Out with English and in with German?

11 Nov


I can definitely feel my brain cells scrambling around more trying to grasp the subtleties of learning a new language in my late twenties than they did in my late teens.  Sometimes I even have the impression that German is pushing English right out of my head!   Luckily, I have still never found proof of someone forgetting their native language.  However, language learning can cause some grammatical turbulence.

Language mix-up syndrome…

When learning a new language, the danger of making spelling and grammatical errors in your own language definitely becomes and issue.  For example, compound words are suddenly giving me trouble.  German, like English, has a bunch of them, and I have found myself constantly wanting to attach or detach words in English that I should not. Capitalization has also become an issue.  In German ALL nouns are capitalized, and this has totally skewed my perception of what simply looks right when writing in English.

…a chronic condition?

Most people’s knowledge of their native language is intuitive, and when confusion strikes we have to dig deeper.  There is unfortunately no remedy for this muddle other than a trusty dictionary and a quick grammar review.

So, in the hope of finding some easy rules to put an end to my confusion, I have spent the last hour or so scouring the internet and flipping through grammar books.  What did I find?  There is indeed no easy answer.

Mixing and matching in a seemingly arbitrary manner

Some German words are so long that they have a perspective.

– Mark Twain

Compound words seem to follow complex and even somewhat arbitrary rules in any language.  German is famous for having very long words compound words.  However, compound words in English can be confusing too.  You can classify and analyze them for hours, but no handy little rule exists to tell you if you should be writing “raincoat” or “rain coat.”  Native speakers just learn to connect the two words, and when we forget, the easiest thing to do is crack open a dictionary or Google it (a less reliable, but more modern solution).

Capitalization, however, seems much more straightforward to me in German than in English.  You just capitalize all your nouns.  In English not only do you have to think about whether or not it is a proper noun and where it is placed in the sentence, but you also have to consider a whole slew of quirky little rules: do not capitalize the first letter after a colon, do capitalize words derived from proper nouns (English grammar – English is derived from the proper noun England, but grammar is just a plain old noun), titles should only be capitalized when followed by a name or when referring directly to the person (The President, president, President Lincoln),….  The list goes on, and varies from one side of the Atlantic to the other.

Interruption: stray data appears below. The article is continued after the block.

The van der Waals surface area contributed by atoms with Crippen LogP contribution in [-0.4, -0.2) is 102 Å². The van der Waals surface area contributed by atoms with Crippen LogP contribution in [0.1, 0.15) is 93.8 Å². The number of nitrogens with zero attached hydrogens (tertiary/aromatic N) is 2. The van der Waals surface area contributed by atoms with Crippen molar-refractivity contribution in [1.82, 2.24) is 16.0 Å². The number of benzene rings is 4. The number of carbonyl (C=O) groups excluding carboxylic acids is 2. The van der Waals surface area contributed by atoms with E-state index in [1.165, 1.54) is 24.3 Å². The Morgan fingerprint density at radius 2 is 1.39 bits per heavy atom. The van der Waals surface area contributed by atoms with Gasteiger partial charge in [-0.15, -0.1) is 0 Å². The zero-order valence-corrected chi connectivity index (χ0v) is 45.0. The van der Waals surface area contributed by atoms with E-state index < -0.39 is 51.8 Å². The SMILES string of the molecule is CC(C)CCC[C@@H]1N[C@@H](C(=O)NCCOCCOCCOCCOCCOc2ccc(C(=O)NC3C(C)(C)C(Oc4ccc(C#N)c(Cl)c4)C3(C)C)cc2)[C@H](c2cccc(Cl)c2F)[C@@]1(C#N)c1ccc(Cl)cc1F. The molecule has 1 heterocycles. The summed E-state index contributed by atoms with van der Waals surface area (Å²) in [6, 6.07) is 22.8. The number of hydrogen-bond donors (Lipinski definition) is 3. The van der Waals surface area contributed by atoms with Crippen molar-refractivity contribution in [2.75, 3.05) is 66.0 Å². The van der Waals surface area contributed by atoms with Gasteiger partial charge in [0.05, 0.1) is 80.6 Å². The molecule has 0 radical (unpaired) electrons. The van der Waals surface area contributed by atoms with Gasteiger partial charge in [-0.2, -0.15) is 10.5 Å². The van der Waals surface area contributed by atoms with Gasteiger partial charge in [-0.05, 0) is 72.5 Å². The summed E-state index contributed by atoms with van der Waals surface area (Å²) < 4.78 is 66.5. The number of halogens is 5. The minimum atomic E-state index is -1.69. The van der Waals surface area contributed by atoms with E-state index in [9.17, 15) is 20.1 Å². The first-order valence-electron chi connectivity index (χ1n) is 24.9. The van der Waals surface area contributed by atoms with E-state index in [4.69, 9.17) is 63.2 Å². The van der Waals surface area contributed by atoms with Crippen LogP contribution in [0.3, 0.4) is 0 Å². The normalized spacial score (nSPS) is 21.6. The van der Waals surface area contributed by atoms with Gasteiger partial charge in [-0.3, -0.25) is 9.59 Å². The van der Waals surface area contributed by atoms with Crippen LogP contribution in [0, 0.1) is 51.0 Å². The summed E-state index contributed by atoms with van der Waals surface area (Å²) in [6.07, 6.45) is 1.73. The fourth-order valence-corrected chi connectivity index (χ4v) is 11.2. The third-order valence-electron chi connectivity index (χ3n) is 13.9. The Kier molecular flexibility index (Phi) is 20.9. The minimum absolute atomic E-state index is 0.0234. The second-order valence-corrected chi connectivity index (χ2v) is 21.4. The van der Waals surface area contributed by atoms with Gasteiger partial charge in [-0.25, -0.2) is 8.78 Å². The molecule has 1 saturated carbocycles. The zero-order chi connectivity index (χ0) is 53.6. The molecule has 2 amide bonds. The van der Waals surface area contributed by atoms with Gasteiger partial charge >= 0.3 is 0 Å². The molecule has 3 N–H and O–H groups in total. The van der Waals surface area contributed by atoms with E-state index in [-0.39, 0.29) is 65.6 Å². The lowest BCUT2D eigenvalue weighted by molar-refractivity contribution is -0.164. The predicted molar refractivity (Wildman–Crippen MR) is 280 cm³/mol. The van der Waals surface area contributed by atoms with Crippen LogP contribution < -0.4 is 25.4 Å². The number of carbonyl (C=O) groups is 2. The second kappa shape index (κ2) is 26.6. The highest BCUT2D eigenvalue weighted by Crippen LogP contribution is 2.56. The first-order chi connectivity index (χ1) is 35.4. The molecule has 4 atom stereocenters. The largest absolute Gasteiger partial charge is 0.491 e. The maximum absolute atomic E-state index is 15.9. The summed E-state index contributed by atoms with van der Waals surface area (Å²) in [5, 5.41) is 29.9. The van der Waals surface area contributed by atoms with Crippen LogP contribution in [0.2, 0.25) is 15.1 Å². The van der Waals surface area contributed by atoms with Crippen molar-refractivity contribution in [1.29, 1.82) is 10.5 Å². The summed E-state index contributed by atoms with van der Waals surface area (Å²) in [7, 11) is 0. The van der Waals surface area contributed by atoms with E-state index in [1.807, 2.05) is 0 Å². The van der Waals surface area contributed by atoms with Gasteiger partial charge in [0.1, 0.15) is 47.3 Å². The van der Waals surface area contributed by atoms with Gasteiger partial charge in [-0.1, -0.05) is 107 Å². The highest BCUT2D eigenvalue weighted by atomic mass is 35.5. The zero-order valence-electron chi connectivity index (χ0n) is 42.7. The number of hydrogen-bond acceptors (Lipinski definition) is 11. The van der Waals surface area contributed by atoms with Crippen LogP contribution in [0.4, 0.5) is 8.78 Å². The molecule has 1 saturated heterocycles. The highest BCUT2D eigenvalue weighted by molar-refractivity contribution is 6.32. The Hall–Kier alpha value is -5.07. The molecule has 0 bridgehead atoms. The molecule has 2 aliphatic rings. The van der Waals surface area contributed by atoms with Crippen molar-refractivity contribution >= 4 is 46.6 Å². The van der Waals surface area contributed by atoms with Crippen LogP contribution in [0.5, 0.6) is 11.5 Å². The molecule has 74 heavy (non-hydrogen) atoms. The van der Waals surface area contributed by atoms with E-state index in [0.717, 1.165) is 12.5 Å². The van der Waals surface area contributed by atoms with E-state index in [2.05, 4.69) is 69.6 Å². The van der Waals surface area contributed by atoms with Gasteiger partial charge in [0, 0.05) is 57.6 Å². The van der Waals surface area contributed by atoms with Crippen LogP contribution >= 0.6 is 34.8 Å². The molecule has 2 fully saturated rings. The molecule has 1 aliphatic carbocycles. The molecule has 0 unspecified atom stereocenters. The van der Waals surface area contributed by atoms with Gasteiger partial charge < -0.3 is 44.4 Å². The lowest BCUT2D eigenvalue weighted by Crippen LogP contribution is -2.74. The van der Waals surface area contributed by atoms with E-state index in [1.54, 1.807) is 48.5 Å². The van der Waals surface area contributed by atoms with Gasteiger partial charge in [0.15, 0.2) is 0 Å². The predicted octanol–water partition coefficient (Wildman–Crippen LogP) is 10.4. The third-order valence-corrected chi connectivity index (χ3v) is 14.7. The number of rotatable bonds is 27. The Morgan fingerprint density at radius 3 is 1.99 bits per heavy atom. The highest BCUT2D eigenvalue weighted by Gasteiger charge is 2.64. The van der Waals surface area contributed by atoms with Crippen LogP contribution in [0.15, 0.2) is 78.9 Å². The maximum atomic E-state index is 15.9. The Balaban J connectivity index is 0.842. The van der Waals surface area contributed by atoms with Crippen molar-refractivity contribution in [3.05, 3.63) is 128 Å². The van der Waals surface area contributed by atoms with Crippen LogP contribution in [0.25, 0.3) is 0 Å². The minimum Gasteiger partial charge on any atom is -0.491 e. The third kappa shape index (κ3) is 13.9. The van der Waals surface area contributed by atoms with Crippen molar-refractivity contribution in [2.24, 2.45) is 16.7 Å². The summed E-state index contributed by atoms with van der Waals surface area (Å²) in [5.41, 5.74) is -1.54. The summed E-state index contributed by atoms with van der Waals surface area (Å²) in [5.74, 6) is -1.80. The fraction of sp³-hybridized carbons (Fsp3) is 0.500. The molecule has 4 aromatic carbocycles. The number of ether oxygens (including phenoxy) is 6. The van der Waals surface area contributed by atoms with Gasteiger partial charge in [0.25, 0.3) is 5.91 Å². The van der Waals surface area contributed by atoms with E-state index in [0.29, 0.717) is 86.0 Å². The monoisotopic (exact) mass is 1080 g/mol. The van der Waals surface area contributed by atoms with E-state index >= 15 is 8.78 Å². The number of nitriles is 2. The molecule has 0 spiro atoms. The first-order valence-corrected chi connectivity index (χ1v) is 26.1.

The truth is that most people probably do not pay very close attention, especially when reading online, but glaring spelling or grammatical errors can be fatal in a professional context. So, the battle is on, as I set out to learn German, and possibly relearn a little English.




3 Responses to “Out with English and in with German?”

  1. Fritz November 12, 2010 at 2:25 am #

    A very thoughtful and thought provoking piece.

  2. sannekurz December 26, 2010 at 9:49 am #

    LOVE this post.
    LOVE your drawing…
    Very very lovely.

    I lived in Melbourne for five years and to my German/English happend exactly what you are describing. Only the other way.
    My mum was a teacher German second language all her life. And my partner is learning German right now. Well – he’s trying to.
    During his first lesson I for myself kicked back with Mark Twains “The Aweful German Language” – which I believe your quote to come from – and made a little blessing to destiny, that I have been raised with a language I never would have had the patience to learn when being an adult.

    • bavariaundercover December 26, 2010 at 2:22 pm #

      Thanks for stopping by! I love learning languages, but German is tough. I don’t think I’ll ever master it, but I’ve had fun trying so far! And yes, you’re right about my source for the Mark Twain quote! Viel Glück to your partner!!

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